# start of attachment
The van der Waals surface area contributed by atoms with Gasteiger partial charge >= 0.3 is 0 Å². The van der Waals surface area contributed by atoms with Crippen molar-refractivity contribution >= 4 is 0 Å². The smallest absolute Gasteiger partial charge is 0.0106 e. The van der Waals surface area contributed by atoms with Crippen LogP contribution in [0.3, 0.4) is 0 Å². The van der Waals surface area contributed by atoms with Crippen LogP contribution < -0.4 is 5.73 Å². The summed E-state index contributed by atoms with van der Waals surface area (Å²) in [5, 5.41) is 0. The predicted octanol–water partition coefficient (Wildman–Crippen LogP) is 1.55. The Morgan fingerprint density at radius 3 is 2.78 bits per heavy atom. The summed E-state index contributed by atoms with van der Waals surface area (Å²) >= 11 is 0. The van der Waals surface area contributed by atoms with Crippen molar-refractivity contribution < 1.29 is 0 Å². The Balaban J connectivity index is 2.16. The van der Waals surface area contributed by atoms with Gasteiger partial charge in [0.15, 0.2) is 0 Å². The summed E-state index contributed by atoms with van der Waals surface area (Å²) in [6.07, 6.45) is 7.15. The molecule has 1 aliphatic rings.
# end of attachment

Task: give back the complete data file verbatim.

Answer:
The van der Waals surface area contributed by atoms with Gasteiger partial charge >= 0.3 is 0 Å². The van der Waals surface area contributed by atoms with Crippen molar-refractivity contribution >= 4 is 0 Å². The smallest absolute Gasteiger partial charge is 0.0106 e. The van der Waals surface area contributed by atoms with Crippen LogP contribution in [0.3, 0.4) is 0 Å². The van der Waals surface area contributed by atoms with Crippen LogP contribution < -0.4 is 5.73 Å². The summed E-state index contributed by atoms with van der Waals surface area (Å²) in [5, 5.41) is 0. The predicted octanol–water partition coefficient (Wildman–Crippen LogP) is 1.55. The Morgan fingerprint density at radius 3 is 2.78 bits per heavy atom. The summed E-state index contributed by atoms with van der Waals surface area (Å²) >= 11 is 0. The van der Waals surface area contributed by atoms with Crippen molar-refractivity contribution < 1.29 is 0 Å². The Balaban J connectivity index is 2.16. The van der Waals surface area contributed by atoms with Gasteiger partial charge in [0.15, 0.2) is 0 Å². The summed E-state index contributed by atoms with van der Waals surface area (Å²) in [6.07, 6.45) is 7.15. The molecule has 1 aliphatic rings.